‘Hurry up and queue’ – tourism
Some sites not so good for the soul.
RETAIL BUN FIGHT. People visit Grand Bazaar in Istanbul, Türkiye. The Turks don’t shop there much. Pictures: Supplied
Travel is the soul of exploration. It’s one of life’s most addictive leisure pursuits, from picture-perfect beaches through to ancient, historic sites.
It feeds the soul and calms the spirit of an inquiring mind. The problem is, millions of tourists are of the same opinion, and often spoil the experience and endanger the very sites the world has fallen in love with.
For 365 days a year, places like Venice and Amsterdam groan under the footfall of a legion of travellers.
It’s good for the economy, sure, as kyk-daar dollars are good business.
But places like Venice are sinking faster because of the weight of the tourists, while residents of Amsterdam struggle to get their daily essentials done.
It’s not easy to understand the disgruntlement until you see it for yourself because even as a tourist, the congestion can get a bit much, as throngs of camera-wielding selfie-taking accents of various kinds have taken over.
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Ephesus, an ancient city in Türkiye, attracts millions of visitors annually
It’s one of the best-preserved sites in the world depicting the ancient Roman and Byzantine empires.
But it’s so crowded that nobody can get a picture without capturing someone’s loud travel shirt or pointy finger. Everyone clambers around on structures that have aged for millennia, chipping off pieces as takkies and heels explore.
The city’s main thoroughfare between where its port used to be and the city centre looks alive.
It’s impossible to see the marble flagstones that line this beautiful site.
The sheer number of tourists have created a Kodak moment, not of memories of visiting a key pages 2 & 3 Gorgeous gardens galore piece of western civilisation but of a throng of other people.
The Acropolis in Athens, another relic of ancients, is just as crowded. Thousands of people ascend and descend the stairs to the Parthenon. The Plaka market, once a thriving local hotspot, is now home to curio shops and eateries that offer “authentic” Greek experiences and cuisine.
But the authenticity is long gone; it made way for commerce. There’s no charm in that. The only locals are the shopkeepers. Istanbul’s Grand Bazaar heaves with shoppers. So, too, does the area around the plaza.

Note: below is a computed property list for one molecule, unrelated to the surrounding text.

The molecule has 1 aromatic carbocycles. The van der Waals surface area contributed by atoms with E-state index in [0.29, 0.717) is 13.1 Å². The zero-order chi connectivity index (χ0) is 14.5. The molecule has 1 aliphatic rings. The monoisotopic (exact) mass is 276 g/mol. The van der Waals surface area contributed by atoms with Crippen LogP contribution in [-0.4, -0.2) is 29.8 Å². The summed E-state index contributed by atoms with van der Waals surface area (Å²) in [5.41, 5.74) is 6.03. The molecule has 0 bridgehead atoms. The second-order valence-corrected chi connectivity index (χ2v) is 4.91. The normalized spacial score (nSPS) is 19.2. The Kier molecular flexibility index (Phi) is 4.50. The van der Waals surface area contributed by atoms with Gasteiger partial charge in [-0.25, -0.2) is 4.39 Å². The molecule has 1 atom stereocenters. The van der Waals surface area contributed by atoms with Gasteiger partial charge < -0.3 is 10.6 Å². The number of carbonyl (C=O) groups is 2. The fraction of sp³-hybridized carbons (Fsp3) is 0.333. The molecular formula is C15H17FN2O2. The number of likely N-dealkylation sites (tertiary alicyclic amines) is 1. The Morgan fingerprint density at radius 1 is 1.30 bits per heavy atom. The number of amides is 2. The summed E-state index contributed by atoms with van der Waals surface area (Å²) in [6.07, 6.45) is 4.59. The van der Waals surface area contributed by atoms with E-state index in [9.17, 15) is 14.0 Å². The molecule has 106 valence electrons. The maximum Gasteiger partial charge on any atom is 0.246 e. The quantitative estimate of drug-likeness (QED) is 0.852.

The Turks don’t shop there much. More the pity that much of Türkiye’s famed leather products are now replicas, as the shopkeepers call them, or fakes, of brand names.
Exceptional-quality handbags, wallets and belts, even branded jackets, come in Fendi, Louis Vuitton, Prada and Gucci knockoffs.
Finding an unbranded, locally made treasure of fine design and stitching is rare because while the quality is great, the labels are not real.
The famous blue mosque of Hagia Sophia
It spoils the entire experience and makes the stalls no different from any market, anywhere. Outside the famous blue mosque of Hagia Sophia, a constant, near 0.5km-long queue is managed by tourism police, crowd-control barriers and tour guides, who hold up everything from colourful umbrellas through to branded paddles.
In a numbers game, every tourist is worth a collective pot of gold. But an influx can drive up the cost of living for locals.
Tourism can also have a negative impact on the environment through factors such as pollution and increased waste.
Millions of feet through historical sites cause accelerated deterioration.
This is why some European countries are limiting tourism, and some of the regulations put in place include Italy’s banning of large cruise ships from Venice’s historic lagoon.
Measures in Rome include restricted access to the Trevi Fountain and Spanish Steps, and it now charges entry fees to the Pantheon.
Greece will be implementing a time-slot system to the Acropolis and is also charging entry fees while Amsterdam has banned cruise ships from its main ports, and Spain has limited the number of tourists who can visit the Alhambra in Granada.
There are also plans afoot to limit the issue of Schengen region visas to limit the number of inbound travellers.
Nobody wants to eliminate tourism. It’s an important source of revenue. But it’s got to be managed into a more sustainable shape. Because as unpleasant as it is for locals, it is also becoming insufferable for tourists.